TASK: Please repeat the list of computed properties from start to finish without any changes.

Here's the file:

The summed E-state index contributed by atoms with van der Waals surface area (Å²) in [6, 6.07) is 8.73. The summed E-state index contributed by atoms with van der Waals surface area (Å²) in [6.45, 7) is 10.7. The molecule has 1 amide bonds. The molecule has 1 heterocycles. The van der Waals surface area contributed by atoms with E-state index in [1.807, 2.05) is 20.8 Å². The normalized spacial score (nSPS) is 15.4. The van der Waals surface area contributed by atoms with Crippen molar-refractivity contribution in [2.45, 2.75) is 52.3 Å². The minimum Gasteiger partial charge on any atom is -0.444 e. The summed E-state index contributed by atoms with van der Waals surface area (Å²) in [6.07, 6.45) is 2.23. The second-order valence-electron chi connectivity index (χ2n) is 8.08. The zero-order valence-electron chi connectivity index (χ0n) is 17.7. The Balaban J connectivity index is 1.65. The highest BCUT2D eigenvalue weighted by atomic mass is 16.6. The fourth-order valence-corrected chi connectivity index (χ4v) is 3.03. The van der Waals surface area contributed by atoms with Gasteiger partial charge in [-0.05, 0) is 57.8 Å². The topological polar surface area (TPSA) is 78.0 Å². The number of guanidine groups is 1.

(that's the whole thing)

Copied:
The summed E-state index contributed by atoms with van der Waals surface area (Å²) in [6, 6.07) is 8.73. The summed E-state index contributed by atoms with van der Waals surface area (Å²) in [6.45, 7) is 10.7. The molecule has 1 amide bonds. The molecule has 1 heterocycles. The van der Waals surface area contributed by atoms with E-state index in [1.807, 2.05) is 20.8 Å². The normalized spacial score (nSPS) is 15.4. The van der Waals surface area contributed by atoms with Crippen molar-refractivity contribution in [2.45, 2.75) is 52.3 Å². The minimum Gasteiger partial charge on any atom is -0.444 e. The summed E-state index contributed by atoms with van der Waals surface area (Å²) in [6.07, 6.45) is 2.23. The second-order valence-electron chi connectivity index (χ2n) is 8.08. The zero-order valence-electron chi connectivity index (χ0n) is 17.7. The Balaban J connectivity index is 1.65. The highest BCUT2D eigenvalue weighted by atomic mass is 16.6. The fourth-order valence-corrected chi connectivity index (χ4v) is 3.03. The van der Waals surface area contributed by atoms with Gasteiger partial charge in [-0.05, 0) is 57.8 Å². The topological polar surface area (TPSA) is 78.0 Å². The number of guanidine groups is 1.